Some days, when the sky is blue and the breeze is cool and the people are kind…those days my heart bursts with love for this little country called Cambodia. I love to go to school and see the happy faces of ‘my’ children welcoming me back for another day of learning. I revel in the love they shower on me through gifts of mangos and sour fruit as I walk with them down the long dusty road to their homes. The satisfaction I feel when I see the triumph in the eyes a struggling student who has finally mastered a difficult exercise is exhilarating. On the days when the language comes easily, and I can remember the correct words in conversation, and the people understand me and tell me what clear Khmer I have, I could be content to just stay here for a very long time. Those days I thank my Father for bringing me here, for being the Master Planner of my life.
But some days, when the sun burns down and I sweat buckets of energy and feel like a smelly, cranky horse, and tempers rise and love levels lower and I feel as if I can’t do anything right…those days all I want to do is fly home and be cool and safe in my little circle of friends. When I hear that those dearest to me are moving on with their lives, and their dreams are falling into place like the last few pieces of a puzzle, I wonder why I have to be the one who is here ‘giving up my dreams’. I struggle to love that difficult, clingy student, to truly care about the people around me who are going through difficult times. Sometimes I just feel so empty and weary of giving and giving and giving some more. Sometimes I just get wrapped up in me. Those days I feel angry with my Father and ask Him why He ever brought me here. Didn’t He hear about MY plans for me?
I suppose it’s just the next hurdle in adjustment to a different culture, but I think we are all feeling a little more homesick than usual these days. Yesterday, I walked out of my bedroom and the smell of freshly cut grass wafted through the open window and met my nose. “Oh Mom…it smells like HOME!” I said, then rushed past her to hide the tears that suddenly clouded my eyes. I guess the newness and excitement is wearing off, and as we settle into our lives here, sometimes we just long for the comfort of friends around our table and grandparents down the road and cousins an hour away. Weddings hold a different bitter-sweetness, and funerals a different sorrow, because we can’t be there. The other day Forrest was very quiet all day because of a mouth full of painful sores. He was sitting on the commode in my bathroom, and suddenly said frustratedly, “Lori, why do we have to be here so LONG?” Time is speeding by in a way, and yet it feels like we have been here for years.
This summer is looking kinda long and lonely to our family, as Matt’s are leaving for a ten week furlough, and Jasmine is going home to do a missions medical course. We would welcome ANY visitors…now calling for all who have a case of wanderlust or ‘missallensitis’. This summer also looks quite different from my past three summers, and it’s been a struggle for me to be content with being here instead of with my friends in the North. The other day my ‘Wapekeka Grandma’, Greta, sent me a message on Facebook…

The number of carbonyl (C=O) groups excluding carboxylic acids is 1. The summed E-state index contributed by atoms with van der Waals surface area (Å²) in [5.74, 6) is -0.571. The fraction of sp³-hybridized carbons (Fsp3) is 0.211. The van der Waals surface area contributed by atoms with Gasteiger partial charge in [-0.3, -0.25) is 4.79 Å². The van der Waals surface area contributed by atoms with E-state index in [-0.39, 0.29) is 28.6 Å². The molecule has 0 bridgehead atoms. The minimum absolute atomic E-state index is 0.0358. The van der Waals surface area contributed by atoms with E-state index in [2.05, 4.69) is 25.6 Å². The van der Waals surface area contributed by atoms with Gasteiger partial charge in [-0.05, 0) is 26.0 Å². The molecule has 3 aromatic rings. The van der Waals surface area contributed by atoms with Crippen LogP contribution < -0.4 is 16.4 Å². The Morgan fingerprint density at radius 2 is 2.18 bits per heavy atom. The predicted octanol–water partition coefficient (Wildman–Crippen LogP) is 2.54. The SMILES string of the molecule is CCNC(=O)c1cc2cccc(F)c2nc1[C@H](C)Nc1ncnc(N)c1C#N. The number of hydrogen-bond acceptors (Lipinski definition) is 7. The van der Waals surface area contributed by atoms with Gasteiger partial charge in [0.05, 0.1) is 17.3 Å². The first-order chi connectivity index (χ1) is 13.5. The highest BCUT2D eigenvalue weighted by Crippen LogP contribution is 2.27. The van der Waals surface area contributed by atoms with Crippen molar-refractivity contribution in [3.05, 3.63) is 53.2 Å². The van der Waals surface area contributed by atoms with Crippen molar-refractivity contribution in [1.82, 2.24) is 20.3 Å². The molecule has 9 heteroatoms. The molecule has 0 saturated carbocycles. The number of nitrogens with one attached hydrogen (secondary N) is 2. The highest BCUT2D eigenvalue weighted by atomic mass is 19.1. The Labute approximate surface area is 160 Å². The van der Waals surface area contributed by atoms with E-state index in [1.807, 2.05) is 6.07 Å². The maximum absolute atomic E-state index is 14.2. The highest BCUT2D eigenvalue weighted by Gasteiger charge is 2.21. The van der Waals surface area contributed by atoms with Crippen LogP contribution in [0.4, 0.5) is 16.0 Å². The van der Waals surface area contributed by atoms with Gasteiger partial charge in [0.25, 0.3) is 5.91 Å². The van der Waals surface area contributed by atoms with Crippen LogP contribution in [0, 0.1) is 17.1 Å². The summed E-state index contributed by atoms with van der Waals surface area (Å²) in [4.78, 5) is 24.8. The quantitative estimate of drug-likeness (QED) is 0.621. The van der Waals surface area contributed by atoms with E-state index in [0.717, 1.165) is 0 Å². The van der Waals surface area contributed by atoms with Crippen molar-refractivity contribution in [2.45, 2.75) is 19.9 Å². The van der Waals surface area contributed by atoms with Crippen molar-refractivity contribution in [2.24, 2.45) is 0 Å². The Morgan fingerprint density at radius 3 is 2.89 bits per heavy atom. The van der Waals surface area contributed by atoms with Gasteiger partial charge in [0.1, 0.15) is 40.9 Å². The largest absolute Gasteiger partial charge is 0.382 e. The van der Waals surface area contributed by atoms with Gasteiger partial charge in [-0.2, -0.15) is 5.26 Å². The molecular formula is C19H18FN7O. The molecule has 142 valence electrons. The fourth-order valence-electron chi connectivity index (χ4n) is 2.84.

“A big fat hello to you my friend. I miss you everyday. Hope you are doing okay. Summer is almost here…this is the time of the year that I use to say…over 2 months till she gets here…meaning you…Lori I miss you…till next time…God bless.”
And my heart melted inside. Usually about now I would have received my PWTC acceptance letter and started counting the weeks until I could see my friends again. The youth of Wapekeka are facing some really tough times right now. An epidemic of bullying and suicidal contemplation and attempts has struck. I know God’s plan for me right now is to pour His love into the people of Cambodia, but sometimes I long to go give ‘my girls’ a hug, and let them know they are beautiful and loved and accepted. (If any of you young people don’t know what to do with your summer, there are some beautiful children up North that would drink up any love you would offer them.)
Though I struggle some days, I know without a shadow of a doubt that God brought us here for a purpose. Sometimes that purpose is just hidden. Though I don’t feel as if I’m doing a bit of good, I know that God can use me somehow, in spite of my weakness, if I will choose to look beyond myself and simply let Him have control.
Since we came here, a song the Wissmann family sings has become very meaningful to me. The chorus is Sharpied onto ‘my spot’ on the roof where I go for quiet time. (On cooler days, that is.)
Please pray for us as we journey through this ‘new stage’. I And you seriously have no idea how much your calls, emails, and messages mean to us! Blessings to you all as you find contentment His perfect plan for you.
Hi to all of you from the Fagans. We pray for you and thank you for being witnesses for Our Lord. We love you. From Chappells
Tears…love you all so much! Hugs from the Beilers!
Love you too Lyds! and hugs right back to you.
So beautifully written! I love seeing it so honestly written. Life on the mission field is “work and bittersweet” but oh, so fulfilling. You are making a difference for eternity. Hugs to all of you, Ruby Overholt
Greetings from San Francisco! Henry Petersheims visited for an afternoon this week. They are on a western tour by themselves. Missing y’all and praying for you. Jeanne
That sounds like fun! I miss going for prison ministry with Marie. And I miss YOU!
Love your honesty! I am glad you have each other to “weather” this new stage. I think this is the hardest stage, when you most miss the familiar things you love. Blessings to you and your family!